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Ch 4 Education :

Conservatives favor policies to increase competition in our public

K–12 system, whereas liberals emphasize tax reform and the
redistribution of tax dollars from rich to poor districts to equalize
educational opportunities.

Therefore, conservatives favor school voucher systems to give

parents and students more choices of schools and curricula.

They also like to see more competition among schools in the form
of private schools, charter schools, and magnet schools.

Liberals, on the other hand, fear that widespread use of school

vouchers would endanger our public school system by transferring
funds away from the poor schools (and poor students) that need
them most.

Both liberals and conservatives usually believe that providing

universal education in the K–12.>
level is a legitimate government role, given primary and
secondary education’s demonstrated spillover benefits to society.
Conservatives generally support spending on K–12 education by
local governments, whereas liberals are more willing to support
expanded state and federal spending.
Conservatives do not, in general, favor extensive tuition subsidies
or financial aid for students in higher education unless spillover
benefits can be shown to result from this postsecondary education.
Liberals are more likely to favor expanded financial aid to low-
income students, as well as tax credits for educational purposes.
Liberals are also more likely to support remedies for inequity in
education for racial and ethnic minority students, including
affirmative action.

Ch 6 Poverty :
Conservative versus Liberal
People generally adopt either a liberal or a conservative approach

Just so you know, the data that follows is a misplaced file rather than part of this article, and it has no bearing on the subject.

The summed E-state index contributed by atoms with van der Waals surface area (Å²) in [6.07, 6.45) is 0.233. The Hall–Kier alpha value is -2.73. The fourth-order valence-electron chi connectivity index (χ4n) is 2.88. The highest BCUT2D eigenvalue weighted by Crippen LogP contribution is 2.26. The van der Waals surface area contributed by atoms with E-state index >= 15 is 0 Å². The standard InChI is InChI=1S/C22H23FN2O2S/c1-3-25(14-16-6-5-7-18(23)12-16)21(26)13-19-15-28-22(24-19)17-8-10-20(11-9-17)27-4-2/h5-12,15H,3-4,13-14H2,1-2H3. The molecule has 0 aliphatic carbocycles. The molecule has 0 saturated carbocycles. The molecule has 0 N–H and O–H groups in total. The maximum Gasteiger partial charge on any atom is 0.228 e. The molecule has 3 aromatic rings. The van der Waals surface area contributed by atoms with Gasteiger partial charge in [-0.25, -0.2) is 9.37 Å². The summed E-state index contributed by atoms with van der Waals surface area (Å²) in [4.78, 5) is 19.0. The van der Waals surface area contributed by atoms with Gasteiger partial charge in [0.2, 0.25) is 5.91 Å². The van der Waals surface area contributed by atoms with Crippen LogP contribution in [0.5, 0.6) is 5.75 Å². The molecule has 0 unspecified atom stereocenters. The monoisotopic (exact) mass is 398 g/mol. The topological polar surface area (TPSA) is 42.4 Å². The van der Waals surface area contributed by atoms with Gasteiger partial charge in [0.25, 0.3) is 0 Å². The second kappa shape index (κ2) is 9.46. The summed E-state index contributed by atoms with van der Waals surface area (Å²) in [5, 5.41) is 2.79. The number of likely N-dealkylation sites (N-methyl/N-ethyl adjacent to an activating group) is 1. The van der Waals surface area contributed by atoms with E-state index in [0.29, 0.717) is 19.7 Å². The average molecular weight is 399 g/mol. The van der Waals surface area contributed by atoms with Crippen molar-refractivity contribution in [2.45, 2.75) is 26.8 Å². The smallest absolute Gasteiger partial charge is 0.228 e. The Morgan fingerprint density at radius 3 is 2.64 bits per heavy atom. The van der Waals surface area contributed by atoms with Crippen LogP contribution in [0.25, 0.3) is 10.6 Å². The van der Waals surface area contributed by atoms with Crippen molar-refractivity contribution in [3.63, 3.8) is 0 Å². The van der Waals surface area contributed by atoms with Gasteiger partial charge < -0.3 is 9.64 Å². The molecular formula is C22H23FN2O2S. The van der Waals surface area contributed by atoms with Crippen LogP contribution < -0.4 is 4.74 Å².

to the poverty issue.
Liberals are more inclined to stress the need for government
involvement in antipoverty efforts; they believe there are equity
issues that are not dealt with by the market economy.
Conservatives are much more leery of government involvement
and are concerned that too many programs or too much assistance
creates inefficiencies and disincentives for work effort.
Liberals tend to prefer extensive federal involvement in poverty
programs, whereas conservatives prefer greater responsibility by
private charities and by state governments.
Liberals favor a direct approach to dealing with the problem of
poverty; conservatives often favor an indirect, trickle-down
On the other hand, many economists believe that solutions to
poverty should not be viewed as alternative courses of action.
Indeed, an effective solution might combine elements of each
A prosperous economy with high employment is an important—
but only a partial—solution.
Universal entitlements may ensure more adequate standards for
many, as would a negative income tax (or expansion of the earned
income tax credit).
Efforts to improve the productivity and job readiness of workers
are lauded by liberals and conservatives alike.
Given the complexity of poverty and the individual needs of
people, many economists believe that solutions to poverty must be
varied and individualized.

Ch 8 Health care:

Conservative versus Liberal

Conservatives, who believe in limited government, strongly
oppose national health programs on the basis that such programs
signify an expansion of the government’s role.

They favor privatization and increased competition, the trimming

of Medicare and Medicaid, the development of medical savings
accounts, and a stronger role for the unregulated market.

President George W. Bush was on record for strongly pushing

for greater privatization of our health care system.

Liberals, on the other hand, believe that the market has done a
poor job of allocating medical care.

They argue that the special characteristics of health care make it

unlikely that the market will ever reach a fair and equitable solution.

They therefore favor policy ranging from bolstering Medicaid and

Medicare to developing national health programs on the order of
those in other industrialized countries.